In 2018, I invested a good amount of time in learning and writing about data science methods and technologies. In the first half of 2018, I wrote a blog series on data science for startups, which I turned into a book. In the second half, I started a new job at Zynga and learned a number of new tools including PySpark. This post highlights some of the different libraries and services I've explored over the past year.
I used Book down to turn the content from my blog series into a publishable format and self-published book. This package enables data scientists to turn R Markdown documents into a number of formats, including PDF, epub, and web documents. Most data scientists are probably already using markdown since it's used for Github documentation, which makes this package great to have in your toolbox. Many different kernels are supported, which means that this library isn't limited to R code. I found it much easier to author a book with Bookdown than using Latex, which I used for my dissertation.
One of my favorite tools available on GCP is Cloud DataFlow, which enables data scientists to author data pipelines that run in an auto-scaling and fully managed environment. In the past year, I wrote about how DataFlow can be used to author data pipelines, production models, and game simulations. It's a tool that fits many of the same use cases as Spark, but I find it preferable to use when building streaming applications.
At Zynga, we've begun standardizing our analytics tools using the Python ecosystem. Prior to starting my new role in 2018, I had limited exposure to this language and had to ramp up quickly on a new programming language. I wrote about my motivation to learn Python and my desire to learn new technologies such as PySpark and deep learning. I also wrote about my approach to learning a new data science language. I'm still learning new things about Python, but now have a decent grasp of the language.
4. AWS Lambda
One of the trends that I've been focused on over the past year is enabling data scientists to put models into production. A scalable way of achieving this goal is using tools such as AWS Lambda, which enables data scientists to deploy models in the cloud. With Lambda, you specify a function, such as applying a predictive model to a set of input variables, and AWS handles deploying the function, and making it scalable and fault tolerant. I wrote a post showing to deploy a classification model using AWS Lambda.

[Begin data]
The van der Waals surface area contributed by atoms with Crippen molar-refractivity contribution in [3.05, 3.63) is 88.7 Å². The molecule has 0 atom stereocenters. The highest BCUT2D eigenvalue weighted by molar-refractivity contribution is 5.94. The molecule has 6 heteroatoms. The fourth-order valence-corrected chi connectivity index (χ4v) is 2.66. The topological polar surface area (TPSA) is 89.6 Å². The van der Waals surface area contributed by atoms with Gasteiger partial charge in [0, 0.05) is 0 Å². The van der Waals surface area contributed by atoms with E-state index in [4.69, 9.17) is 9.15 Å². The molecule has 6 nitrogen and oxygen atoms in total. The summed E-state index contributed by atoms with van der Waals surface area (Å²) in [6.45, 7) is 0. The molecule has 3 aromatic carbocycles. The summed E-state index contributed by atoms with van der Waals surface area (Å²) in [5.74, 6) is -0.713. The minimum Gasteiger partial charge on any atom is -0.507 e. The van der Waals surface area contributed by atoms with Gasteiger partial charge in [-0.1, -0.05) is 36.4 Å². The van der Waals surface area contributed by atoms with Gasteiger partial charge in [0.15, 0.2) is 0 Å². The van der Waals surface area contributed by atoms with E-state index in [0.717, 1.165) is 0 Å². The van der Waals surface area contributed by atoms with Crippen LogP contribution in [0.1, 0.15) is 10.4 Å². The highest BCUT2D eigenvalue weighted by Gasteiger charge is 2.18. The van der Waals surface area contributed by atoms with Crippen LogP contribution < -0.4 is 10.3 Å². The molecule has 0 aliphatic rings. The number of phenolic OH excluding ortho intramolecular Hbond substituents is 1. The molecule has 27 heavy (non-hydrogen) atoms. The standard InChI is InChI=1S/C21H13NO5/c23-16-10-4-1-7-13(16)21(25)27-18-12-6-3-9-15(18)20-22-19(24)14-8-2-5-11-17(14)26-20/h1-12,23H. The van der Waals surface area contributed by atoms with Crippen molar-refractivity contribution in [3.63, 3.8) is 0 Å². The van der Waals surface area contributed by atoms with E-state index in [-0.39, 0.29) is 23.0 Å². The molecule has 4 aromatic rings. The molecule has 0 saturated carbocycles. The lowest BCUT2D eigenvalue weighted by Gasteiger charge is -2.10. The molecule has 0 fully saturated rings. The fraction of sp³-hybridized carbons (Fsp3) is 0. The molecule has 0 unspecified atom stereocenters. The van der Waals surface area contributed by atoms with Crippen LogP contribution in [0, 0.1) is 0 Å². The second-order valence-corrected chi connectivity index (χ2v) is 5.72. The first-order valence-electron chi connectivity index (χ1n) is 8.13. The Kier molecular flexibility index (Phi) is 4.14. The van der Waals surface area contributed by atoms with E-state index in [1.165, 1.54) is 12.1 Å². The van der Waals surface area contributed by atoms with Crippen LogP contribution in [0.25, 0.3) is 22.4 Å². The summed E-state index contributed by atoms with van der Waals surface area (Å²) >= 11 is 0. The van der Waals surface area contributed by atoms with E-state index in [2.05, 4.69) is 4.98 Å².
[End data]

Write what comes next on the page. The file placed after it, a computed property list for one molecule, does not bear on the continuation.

One of the big innovations of deep learning has been the ability to automatically generate features from semi-structured data, such as text documents. There have also been advances in feature engineering for structured data sets, such as the feature tools library, which automates much of the work that a data scientist would perform when munging data to build a predictive model. With this package, you define the associations between different tables (entities) in your data set, and the library generates a large space of features that can be applied to building models. I showed how this approach can be used to classify NHL games as regular or post-season matches.
2018 was the year that I finally started getting hands-on with deep learning. I initially used the R interface to Keras to dive into building deep learning models, but later transitioned to Python for working with this package. Since I've mostly been working with structured datasets, I haven't found many cases where deep learning is the best method, but I have found the ability to use custom loss functions to be quite useful. I also wrote about deploying Keras models with DataFlow using Java.
Prior to learning Python, Jetty was my preferred approach for standing up web services, with Java. Flask is a useful tool for exposing Python functions as web calls and is useful for building microservices. I wrote a blog post on using Flask to set up a web endpoint for a deep learning classifier. At GDC 2019, we'll show off how Zynga is using flask and unicorn to build microservices for internal use.
I've been doing more and more work in PySpark over the past year, because it can scale to huge datasets, and is easy to approach once you're familiar with Python. If you're looking to get started, I wrote a brief introduction to PySpark that shows how to get up and running with some common tasks. In the introduction, I showed off to use the Databricks community edition to get up and running with a Spark environment, but I also blogged about standing up a Spark cluster using Dataproc on GCP.
9. Pandas UDFs
Not all Python code can be directly applied in PySpark, but Pandas UDFs make it much easier to reuse Python code in Spark. With a Pandas User-Defined Function (UDF), you write functions using Pandas data frames and specify a partition key for splitting up the data frame. The result is that a large Spark data frame is partitioned among the nodes in the cluster, translated to Pandas data frames that you your function operates on, and then the results are combined back into a large Spark data frame. This means that you can use existing Python code in a distributed mode. I provided an example of Pandas UDFs in my PySpark introduction post. I'll be presenting how Zynga is using Pandas UDFs to build predictive models at Spark Summit 2019.
10. Open Datasets
In order to write about data science over the past year, I had to provide examples with open data sets. Some of the data sets that I've used include examples from Kaggle, BigQuery, and government data sets.
2018 was a great year to learn new data science technologies, and I'm excited to continue learning in the new year. In 2019, I'm looking forward to exploring reinforcement learning, spark streaming, and deep learning with semi-structured data sets.